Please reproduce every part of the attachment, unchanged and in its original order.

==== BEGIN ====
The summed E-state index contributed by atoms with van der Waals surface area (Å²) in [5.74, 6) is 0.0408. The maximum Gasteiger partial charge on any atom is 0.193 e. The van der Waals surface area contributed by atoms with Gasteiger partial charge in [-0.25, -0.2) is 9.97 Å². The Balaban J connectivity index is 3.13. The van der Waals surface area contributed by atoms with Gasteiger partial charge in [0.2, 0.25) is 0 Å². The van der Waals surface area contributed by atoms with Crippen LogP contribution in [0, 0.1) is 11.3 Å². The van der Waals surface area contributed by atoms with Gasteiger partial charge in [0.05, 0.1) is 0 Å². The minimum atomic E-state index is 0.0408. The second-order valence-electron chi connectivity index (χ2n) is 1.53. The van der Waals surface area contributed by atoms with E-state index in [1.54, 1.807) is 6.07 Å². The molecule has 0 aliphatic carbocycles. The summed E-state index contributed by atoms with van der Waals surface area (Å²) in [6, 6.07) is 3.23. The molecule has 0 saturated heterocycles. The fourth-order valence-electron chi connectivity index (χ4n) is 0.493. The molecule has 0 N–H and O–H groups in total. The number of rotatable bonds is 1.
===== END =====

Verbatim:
The summed E-state index contributed by atoms with van der Waals surface area (Å²) in [5.74, 6) is 0.0408. The maximum Gasteiger partial charge on any atom is 0.193 e. The van der Waals surface area contributed by atoms with Gasteiger partial charge in [-0.25, -0.2) is 9.97 Å². The Balaban J connectivity index is 3.13. The van der Waals surface area contributed by atoms with Gasteiger partial charge in [0.2, 0.25) is 0 Å². The van der Waals surface area contributed by atoms with Crippen LogP contribution in [0, 0.1) is 11.3 Å². The van der Waals surface area contributed by atoms with Gasteiger partial charge in [0.05, 0.1) is 0 Å². The minimum atomic E-state index is 0.0408. The second-order valence-electron chi connectivity index (χ2n) is 1.53. The van der Waals surface area contributed by atoms with E-state index in [1.54, 1.807) is 6.07 Å². The molecule has 0 aliphatic carbocycles. The summed E-state index contributed by atoms with van der Waals surface area (Å²) in [6, 6.07) is 3.23. The molecule has 0 saturated heterocycles. The fourth-order valence-electron chi connectivity index (χ4n) is 0.493. The molecule has 0 N–H and O–H groups in total. The number of rotatable bonds is 1.